Artist’s Statement

“Is all that we see or seem But a dream within a dream?”
Edgar Allan Poe

When I just started out as an artist, I had many radical ideas about what art should be or shouldn’t be, what art should or shouldn’t do, and I would debate for hours about the purpose of art.Almost 2 decades later, I find myself a different artist, and I hadn’t even noticed. It’s like the frog that jumps out of the boiling water when you throw it in, but boils to death in the pot when you heat it slowly. Only uncertainty is: I don’t know how many degrees I turned around. Could be 180°, but even so 360°. Nor in what direction I went. Even if I land in the same spot, I will still be in another moment. After all, we spin around the whole time. The movements of our bodies create the wind of change.So do I have new, maybe also radical (or do we call it “rigid” at my age? It’s kind of like “eccentric” versus “crazy”) ideas about art ? Yes. Will they be obsolete in a couple of years ? Probably. Will that make me an inconsequent artist ? No. Opinions are made to be changed. It’s their sole purpose. And maybe so is also the sole purpose of art itself. To change.Not in the meaning of “to change the minds of people” or, even worse, “to change the world”, I am talking about art having no other purpose than to change. Therefor art equals change.

Every work of art has a conception, a birth, a life, and, eventually, a death. Because a work of art is after all but material and material will always decay. Change.

In order to see, feel and live art as change, I think the artist should allow himself to change constantly, create parallel universes where other exciting things take place. And not just live them the one next to the other. Not consecutively, but at the same time, and at the same place. Be alive and dead, like Schrödinger’s cat. Living your parallel universes at the same time in the same place. That is the challenge. And therefor maybe the sole purpose of an artist: to live parallel universes at the same time in the same place.

For me, the only way to be happy, and I don’t use this word lightly, is when I abandon any and every single rule there is about making art. Art should come as naturally as a bowel movement. Or an orgasm. If it doesn’t come, don’t force it.

Art doesn’t have to do anything, except, touch you. But then again, even that is not completely true. If I want to be loyal to my beliefs, I would have to say that art doesn’t have to do anything. Period.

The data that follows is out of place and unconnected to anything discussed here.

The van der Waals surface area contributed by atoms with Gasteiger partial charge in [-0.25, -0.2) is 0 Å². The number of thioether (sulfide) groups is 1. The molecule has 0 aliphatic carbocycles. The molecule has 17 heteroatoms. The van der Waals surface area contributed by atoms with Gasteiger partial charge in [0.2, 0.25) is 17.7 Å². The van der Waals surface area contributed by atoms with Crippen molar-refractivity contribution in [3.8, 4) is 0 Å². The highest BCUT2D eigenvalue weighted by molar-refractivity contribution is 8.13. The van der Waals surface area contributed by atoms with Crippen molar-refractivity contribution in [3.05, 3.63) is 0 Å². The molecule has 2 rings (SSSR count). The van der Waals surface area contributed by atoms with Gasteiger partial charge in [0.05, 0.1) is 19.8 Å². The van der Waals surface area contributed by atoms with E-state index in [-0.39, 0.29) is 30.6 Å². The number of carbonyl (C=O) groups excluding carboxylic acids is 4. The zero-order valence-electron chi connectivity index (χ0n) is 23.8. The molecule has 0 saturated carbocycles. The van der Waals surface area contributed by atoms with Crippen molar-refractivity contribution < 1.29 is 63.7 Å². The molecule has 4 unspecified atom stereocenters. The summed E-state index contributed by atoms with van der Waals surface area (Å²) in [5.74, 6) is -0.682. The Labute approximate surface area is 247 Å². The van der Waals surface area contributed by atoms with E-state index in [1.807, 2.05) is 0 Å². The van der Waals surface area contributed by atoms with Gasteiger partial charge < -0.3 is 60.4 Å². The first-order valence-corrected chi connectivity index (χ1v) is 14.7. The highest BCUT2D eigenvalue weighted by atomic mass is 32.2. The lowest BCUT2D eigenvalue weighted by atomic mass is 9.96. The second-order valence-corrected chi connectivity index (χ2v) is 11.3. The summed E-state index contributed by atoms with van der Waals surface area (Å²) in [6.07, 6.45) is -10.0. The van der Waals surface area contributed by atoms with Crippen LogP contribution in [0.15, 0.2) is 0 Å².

There is no judge in this universe that the artist creates. In the perfect universe of the perfect artist, there are simply no judges. Not even the artist himself. There are only judges in the hostile outside world. Where humans live that buy and sell art, where art is an investment and a status symbol. Part of this statement is true, but let’s insert a nuance. Owning art is a status symbol. Art itself isn’t. Because art is nothing but art itself. And it serves absolutely no purpose. And perfection is boring. That’s why, I think, all my art works have a twist. An abnormality. A malfunction. A hint of insanity. And a lot of uglyness. De gustibus et coloribus non est disputandum. What the Neanderthales would have considered just fine, would have been too rough for the Romans. And some people like ruins too. It reminds them of their lives, I guess. Makes them think about their own decay. Artists die. Art dies. Dust to dust.

To finish, I’d like to point out an elephant in the room that some people try to avoid: art is not for everyone. It is an elitist product. And it is condescending to think that we have to elevate the masses to a higher cultural level. I have accepted that some people don’t care for art at all, don’t want to be instructed about it, let alone attend a gallery opening or buy a work of art. And that’s fine. They don’t care. And we neither. I’ve been told many times that this opinion of mine was in fact even more condescending. That I found myself to be elevated above the rest and that my product should not be shown or sold to just anyone. As if often is, most people don’t really listen carefully, make their opnion and prepare their answer before you complete what you are saying. I’m saying exactly the opposite. I respect people’s right not to care about art.

I said that in a couple of years, my new, radical / rigid ideas would probably be obsolete. I was wrong. There are already. Right now, as we arrive at the bottom of this page. It is time. Time to change. Time to make art.

DAve SChweitzer, Antwerp, Belgium, 26 July 2016.